Professor Laura Graham (JD ’94) to lead Legal Analysis, Writing and Research (LAWR) Program

Photo of Professor Laura Graham

Laura Graham has been teaching Legal Analysis, Writing and Research and Appellate Advocacy at Wake Forest since 1999. Her research and speaking interests center on how to maximize beginning law students' early success in legal writing.

Professor Laura Graham (JD ’94) will take over as director of Wake Forest Law’s Legal Analysis, Writing and Research (LAWR) Program as of July 1, 2017.

Graham, who has served as assistant director of LAWR since 2012 as well as the University’s pre-law adviser, will assume leadership of the program from Professor Christine Nero Coughlin (JD ’90), who is stepping down from the position after 17 years.

“I’m honored and excited to assume the directorship of the nationally-ranked LAWR program that has developed under Chris Coughlin’s leadership,” Graham says. “We’ve grown from a two-semester, three-credit program to a three-semester, six-credit program, and we’ve tripled the number of writing courses offered within the program. One of my goals is to continue to expand the LAWR program to give our students even more opportunities to refine their legal communication skills throughout their three years here.”

Graham adds that she is particularly interested in exploring how more writing can be integrated throughout the law school curriculum. “The more our students can practice communicating legal analysis in a variety of settings, the more ready they will be to hit the ground running when they leave Wake Forest Law,” she explains.

Coughlin says,  “Wake Forest Law is lucky to have Laura Graham leading its LAWR program. Laura has a national reputation as an outstanding teacher and scholar in the legal analysis, writing and research community.  In fact, her innovative scholarship sparked a nationwide discussion on best practices in teaching the process of legal analysis throughout the law school curriculum.  Her knowledge about how to best help beginning law students succeed and her commitment to students, to the LAWR program and to Wake Forest have always been inspirational.  

She will be particularly helpful in integrating the LAWR program further with other programs offered by the the law school, most particularly the Academic Engagement Program (AEP).”

In her new role, Graham also plans to focus on supporting the professional growth of the LAWR faculty.  “We are fortunate to have a very active and prolific group; our LAWR faculty members are constantly publishing and constantly presenting at various regional and national conferences,” she says. “Their work not only makes them more effective in the classroom; it also enhances the excellent reputation of Wake Forest Law.”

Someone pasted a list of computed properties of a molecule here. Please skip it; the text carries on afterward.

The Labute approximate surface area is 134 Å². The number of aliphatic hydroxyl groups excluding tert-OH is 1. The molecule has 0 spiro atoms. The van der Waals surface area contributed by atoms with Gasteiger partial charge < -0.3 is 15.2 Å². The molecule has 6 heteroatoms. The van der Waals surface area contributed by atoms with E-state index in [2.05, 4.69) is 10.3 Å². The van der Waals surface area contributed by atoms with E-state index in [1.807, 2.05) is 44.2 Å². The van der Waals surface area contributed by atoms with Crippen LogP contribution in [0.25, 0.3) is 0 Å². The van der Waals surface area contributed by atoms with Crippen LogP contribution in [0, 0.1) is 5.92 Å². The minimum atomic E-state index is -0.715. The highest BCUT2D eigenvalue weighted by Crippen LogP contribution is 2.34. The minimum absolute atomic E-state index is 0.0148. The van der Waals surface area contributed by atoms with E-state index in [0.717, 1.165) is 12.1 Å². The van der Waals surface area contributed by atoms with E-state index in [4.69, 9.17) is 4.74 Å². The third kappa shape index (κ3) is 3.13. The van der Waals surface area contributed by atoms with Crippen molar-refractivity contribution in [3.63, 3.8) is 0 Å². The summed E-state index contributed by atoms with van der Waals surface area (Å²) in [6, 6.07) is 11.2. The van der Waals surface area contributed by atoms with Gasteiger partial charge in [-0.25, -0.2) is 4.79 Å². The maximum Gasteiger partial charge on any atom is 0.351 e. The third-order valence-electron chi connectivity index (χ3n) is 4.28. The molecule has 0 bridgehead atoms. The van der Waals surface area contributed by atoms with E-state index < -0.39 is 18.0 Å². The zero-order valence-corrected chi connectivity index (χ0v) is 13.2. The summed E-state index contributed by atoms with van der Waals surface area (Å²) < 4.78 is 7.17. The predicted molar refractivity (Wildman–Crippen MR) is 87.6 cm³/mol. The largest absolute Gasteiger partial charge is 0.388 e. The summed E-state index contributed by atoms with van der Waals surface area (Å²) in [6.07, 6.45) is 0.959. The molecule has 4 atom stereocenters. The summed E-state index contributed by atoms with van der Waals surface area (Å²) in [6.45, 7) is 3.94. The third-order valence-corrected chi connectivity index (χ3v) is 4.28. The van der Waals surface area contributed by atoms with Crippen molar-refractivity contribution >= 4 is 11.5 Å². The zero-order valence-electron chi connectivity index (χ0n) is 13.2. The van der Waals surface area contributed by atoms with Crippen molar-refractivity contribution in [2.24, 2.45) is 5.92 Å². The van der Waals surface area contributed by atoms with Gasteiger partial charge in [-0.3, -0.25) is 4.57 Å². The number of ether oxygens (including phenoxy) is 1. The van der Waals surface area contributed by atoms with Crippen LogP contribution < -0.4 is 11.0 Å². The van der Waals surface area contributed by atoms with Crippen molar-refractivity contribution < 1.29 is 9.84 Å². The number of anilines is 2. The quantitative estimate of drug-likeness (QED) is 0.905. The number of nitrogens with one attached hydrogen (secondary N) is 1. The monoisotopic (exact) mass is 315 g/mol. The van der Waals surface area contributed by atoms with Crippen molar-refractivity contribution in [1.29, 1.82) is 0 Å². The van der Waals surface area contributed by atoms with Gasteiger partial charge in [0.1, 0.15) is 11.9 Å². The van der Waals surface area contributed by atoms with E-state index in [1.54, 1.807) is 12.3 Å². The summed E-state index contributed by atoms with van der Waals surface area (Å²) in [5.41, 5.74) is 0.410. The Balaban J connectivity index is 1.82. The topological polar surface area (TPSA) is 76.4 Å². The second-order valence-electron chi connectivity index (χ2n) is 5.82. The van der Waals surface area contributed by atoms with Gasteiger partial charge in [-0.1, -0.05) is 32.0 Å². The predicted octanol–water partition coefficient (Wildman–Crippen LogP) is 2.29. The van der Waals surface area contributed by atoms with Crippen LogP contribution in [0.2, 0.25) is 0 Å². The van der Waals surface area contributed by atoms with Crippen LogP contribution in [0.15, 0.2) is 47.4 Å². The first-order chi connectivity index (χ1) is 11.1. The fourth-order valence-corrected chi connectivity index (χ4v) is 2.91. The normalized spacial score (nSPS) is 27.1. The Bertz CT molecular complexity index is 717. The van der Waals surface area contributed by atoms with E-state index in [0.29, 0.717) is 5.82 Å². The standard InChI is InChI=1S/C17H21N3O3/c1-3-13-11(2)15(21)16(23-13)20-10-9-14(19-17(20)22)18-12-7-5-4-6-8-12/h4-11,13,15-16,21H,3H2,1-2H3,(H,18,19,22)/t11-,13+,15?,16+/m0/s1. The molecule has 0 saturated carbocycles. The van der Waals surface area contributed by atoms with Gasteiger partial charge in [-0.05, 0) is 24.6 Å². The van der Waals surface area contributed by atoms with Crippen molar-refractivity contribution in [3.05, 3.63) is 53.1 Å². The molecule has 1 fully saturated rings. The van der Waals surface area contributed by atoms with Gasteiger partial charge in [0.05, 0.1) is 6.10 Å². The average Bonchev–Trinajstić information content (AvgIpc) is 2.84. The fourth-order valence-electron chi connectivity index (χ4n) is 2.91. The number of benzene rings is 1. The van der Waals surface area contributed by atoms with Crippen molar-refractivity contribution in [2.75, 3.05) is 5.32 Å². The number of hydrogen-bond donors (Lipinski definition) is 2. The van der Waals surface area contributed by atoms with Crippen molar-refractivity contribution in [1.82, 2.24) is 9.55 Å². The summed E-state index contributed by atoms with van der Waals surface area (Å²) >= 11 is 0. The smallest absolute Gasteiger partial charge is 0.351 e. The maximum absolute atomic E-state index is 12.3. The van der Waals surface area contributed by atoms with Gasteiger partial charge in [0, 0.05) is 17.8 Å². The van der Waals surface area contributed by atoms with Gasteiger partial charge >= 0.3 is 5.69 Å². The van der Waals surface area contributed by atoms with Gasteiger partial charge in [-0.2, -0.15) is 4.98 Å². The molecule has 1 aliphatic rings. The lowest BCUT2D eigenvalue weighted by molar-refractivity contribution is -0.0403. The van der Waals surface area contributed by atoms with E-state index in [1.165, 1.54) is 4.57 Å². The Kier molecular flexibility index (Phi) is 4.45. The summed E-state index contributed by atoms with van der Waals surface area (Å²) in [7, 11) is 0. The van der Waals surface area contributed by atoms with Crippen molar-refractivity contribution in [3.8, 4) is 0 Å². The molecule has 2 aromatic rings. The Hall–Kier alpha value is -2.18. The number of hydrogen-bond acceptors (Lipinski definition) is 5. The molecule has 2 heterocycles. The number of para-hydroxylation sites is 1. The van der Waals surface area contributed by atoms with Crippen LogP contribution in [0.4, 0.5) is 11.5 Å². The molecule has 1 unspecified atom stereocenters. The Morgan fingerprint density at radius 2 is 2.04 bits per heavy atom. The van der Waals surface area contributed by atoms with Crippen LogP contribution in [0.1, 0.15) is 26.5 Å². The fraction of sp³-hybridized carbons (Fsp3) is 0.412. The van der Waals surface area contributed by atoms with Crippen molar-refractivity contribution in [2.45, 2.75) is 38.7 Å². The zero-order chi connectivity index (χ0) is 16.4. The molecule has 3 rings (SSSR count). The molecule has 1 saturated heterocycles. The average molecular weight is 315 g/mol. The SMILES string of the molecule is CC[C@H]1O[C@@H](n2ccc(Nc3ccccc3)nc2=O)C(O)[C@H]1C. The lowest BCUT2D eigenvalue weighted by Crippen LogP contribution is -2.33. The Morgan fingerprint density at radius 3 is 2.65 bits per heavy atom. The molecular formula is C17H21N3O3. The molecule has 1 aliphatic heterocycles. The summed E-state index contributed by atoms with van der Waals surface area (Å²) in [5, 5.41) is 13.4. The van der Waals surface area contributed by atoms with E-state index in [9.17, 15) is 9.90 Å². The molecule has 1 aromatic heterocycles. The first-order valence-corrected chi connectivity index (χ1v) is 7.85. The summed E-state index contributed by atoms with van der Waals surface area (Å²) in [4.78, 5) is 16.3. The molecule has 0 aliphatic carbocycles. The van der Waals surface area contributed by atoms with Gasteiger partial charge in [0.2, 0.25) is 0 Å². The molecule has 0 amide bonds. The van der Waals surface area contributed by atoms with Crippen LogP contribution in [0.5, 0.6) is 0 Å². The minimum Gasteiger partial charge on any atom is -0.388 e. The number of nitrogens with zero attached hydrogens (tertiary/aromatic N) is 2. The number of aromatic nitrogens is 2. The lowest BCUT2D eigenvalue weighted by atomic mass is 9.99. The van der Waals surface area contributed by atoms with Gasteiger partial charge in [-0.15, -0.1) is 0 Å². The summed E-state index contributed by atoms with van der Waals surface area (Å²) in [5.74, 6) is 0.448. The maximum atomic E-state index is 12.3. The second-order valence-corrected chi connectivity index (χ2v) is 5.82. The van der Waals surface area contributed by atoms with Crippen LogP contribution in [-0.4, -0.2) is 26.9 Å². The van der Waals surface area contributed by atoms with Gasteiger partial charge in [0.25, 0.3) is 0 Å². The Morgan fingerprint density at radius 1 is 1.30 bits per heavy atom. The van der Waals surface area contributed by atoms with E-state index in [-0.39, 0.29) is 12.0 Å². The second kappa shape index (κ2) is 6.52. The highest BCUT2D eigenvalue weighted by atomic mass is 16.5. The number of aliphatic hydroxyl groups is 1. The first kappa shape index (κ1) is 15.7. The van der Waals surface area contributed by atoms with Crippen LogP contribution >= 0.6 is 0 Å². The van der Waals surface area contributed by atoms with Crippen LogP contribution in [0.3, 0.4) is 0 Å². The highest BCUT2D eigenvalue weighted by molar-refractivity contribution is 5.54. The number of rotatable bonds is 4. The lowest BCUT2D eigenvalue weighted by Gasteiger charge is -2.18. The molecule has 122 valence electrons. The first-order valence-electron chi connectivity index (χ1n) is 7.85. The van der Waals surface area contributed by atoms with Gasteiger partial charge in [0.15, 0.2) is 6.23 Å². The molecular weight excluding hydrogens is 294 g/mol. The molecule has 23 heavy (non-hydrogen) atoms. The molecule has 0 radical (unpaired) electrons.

Winner of the first Graham Award for Excellence in Teaching Legal Research and Writing, which was instituted in her name, Graham has been teaching LAWR, Appellate Advocacy and Judicial Writing at Wake Forest since 1999. Her research and speaking interests center on how to maximize beginning law students’ early success in legal writing.

Graham is an active member of the national legal writing community.  She currently serves on the Innovative Teaching Committee of the Association of Legal Writing Directors, and she has co-chaired the New Member Outreach Committee of the Legal Writing Institute (LWI).  Last December, under her leadership, Wake Forest Law hosted a LWI One-Day Workshop featuring several nationally renowned speakers.

In 2010, the legal writing program changed its name from Legal Research & Writing (LRW) to LAWR after Graham and now-retired Professor Miki Felsenburg (JD ’91) designed and conducted a groundbreaking empirical study. The study focused on students’ experiences in legal research and writing and resulted in their recommendations to improve the first-year program. Details are set forth in their article “Beginning Legal Writers In Their Own Words:  Why The First Weeks of Legal Writing Are So Tough and What We Can Do About It.”

As a follow-up to the study,  Graham and Felsenburg co-authored a book called “The Pre-Writing Handbook: A Step-by-Step Guide for Law Students,” which was published by Carolina Academic Press in Spring 2013. She also pens a regular column about legal writing for the NCBA’s North Carolina Lawyer magazine.

Prior to joining the faculty, Graham served as judicial clerk for Judge Ralph Walker of the North Carolina Court of Appeals and was in private practice in Jacksonville, North Carolina, specializing in domestic law and appellate practice.

Graham is a Double Deac, graduating summa cum laude from Wake Forest University with a bachelor’s of arts in 1986. She was the recipient of the 1994 Outstanding Woman Law Graduate Award. She and her husband, Joseph, a retired Naval officer, are the parents of Ellen, a rising college freshman.